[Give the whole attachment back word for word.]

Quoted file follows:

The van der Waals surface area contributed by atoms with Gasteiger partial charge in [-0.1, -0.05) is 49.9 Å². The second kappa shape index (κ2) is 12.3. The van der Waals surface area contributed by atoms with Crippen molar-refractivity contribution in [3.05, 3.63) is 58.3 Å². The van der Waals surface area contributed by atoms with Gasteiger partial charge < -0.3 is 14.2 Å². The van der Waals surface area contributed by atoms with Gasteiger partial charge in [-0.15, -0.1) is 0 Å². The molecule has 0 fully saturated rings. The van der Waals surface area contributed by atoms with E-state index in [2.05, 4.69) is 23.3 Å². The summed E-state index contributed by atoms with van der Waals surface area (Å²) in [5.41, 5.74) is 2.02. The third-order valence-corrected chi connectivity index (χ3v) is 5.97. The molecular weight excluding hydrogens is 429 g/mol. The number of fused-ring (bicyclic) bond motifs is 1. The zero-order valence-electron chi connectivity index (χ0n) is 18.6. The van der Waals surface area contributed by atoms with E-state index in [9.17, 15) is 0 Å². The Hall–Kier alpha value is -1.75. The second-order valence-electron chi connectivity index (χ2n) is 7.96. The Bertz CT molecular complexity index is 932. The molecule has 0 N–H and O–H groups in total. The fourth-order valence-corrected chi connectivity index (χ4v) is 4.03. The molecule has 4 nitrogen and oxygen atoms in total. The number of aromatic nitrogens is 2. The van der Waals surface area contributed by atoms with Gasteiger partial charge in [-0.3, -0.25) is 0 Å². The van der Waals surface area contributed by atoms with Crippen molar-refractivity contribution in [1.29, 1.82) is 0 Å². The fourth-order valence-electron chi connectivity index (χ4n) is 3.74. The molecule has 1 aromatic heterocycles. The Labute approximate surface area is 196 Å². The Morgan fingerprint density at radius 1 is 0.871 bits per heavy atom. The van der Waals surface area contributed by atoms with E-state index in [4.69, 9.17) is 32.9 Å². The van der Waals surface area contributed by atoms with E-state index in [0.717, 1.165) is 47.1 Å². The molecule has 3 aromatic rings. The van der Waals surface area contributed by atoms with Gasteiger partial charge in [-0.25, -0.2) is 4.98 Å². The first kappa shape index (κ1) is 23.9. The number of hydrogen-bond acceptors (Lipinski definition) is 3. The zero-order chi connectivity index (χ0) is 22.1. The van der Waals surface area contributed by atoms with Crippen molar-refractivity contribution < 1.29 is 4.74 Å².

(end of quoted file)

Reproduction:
The van der Waals surface area contributed by atoms with Gasteiger partial charge in [-0.1, -0.05) is 49.9 Å². The second kappa shape index (κ2) is 12.3. The van der Waals surface area contributed by atoms with Crippen molar-refractivity contribution in [3.05, 3.63) is 58.3 Å². The van der Waals surface area contributed by atoms with Gasteiger partial charge < -0.3 is 14.2 Å². The van der Waals surface area contributed by atoms with Gasteiger partial charge in [-0.15, -0.1) is 0 Å². The molecule has 0 fully saturated rings. The van der Waals surface area contributed by atoms with E-state index in [2.05, 4.69) is 23.3 Å². The summed E-state index contributed by atoms with van der Waals surface area (Å²) in [5.41, 5.74) is 2.02. The third-order valence-corrected chi connectivity index (χ3v) is 5.97. The molecular weight excluding hydrogens is 429 g/mol. The number of fused-ring (bicyclic) bond motifs is 1. The zero-order valence-electron chi connectivity index (χ0n) is 18.6. The van der Waals surface area contributed by atoms with E-state index in [9.17, 15) is 0 Å². The Hall–Kier alpha value is -1.75. The second-order valence-electron chi connectivity index (χ2n) is 7.96. The Bertz CT molecular complexity index is 932. The molecule has 0 N–H and O–H groups in total. The fourth-order valence-corrected chi connectivity index (χ4v) is 4.03. The molecule has 4 nitrogen and oxygen atoms in total. The number of aromatic nitrogens is 2. The van der Waals surface area contributed by atoms with Gasteiger partial charge in [-0.3, -0.25) is 0 Å². The van der Waals surface area contributed by atoms with Crippen molar-refractivity contribution in [1.29, 1.82) is 0 Å². The fourth-order valence-electron chi connectivity index (χ4n) is 3.74. The molecule has 1 aromatic heterocycles. The Labute approximate surface area is 196 Å². The Morgan fingerprint density at radius 1 is 0.871 bits per heavy atom. The van der Waals surface area contributed by atoms with E-state index in [4.69, 9.17) is 32.9 Å². The van der Waals surface area contributed by atoms with E-state index in [0.717, 1.165) is 47.1 Å². The molecule has 3 aromatic rings. The van der Waals surface area contributed by atoms with Gasteiger partial charge in [-0.25, -0.2) is 4.98 Å². The first kappa shape index (κ1) is 23.9. The number of hydrogen-bond acceptors (Lipinski definition) is 3. The zero-order chi connectivity index (χ0) is 22.1. The van der Waals surface area contributed by atoms with Crippen molar-refractivity contribution < 1.29 is 4.74 Å².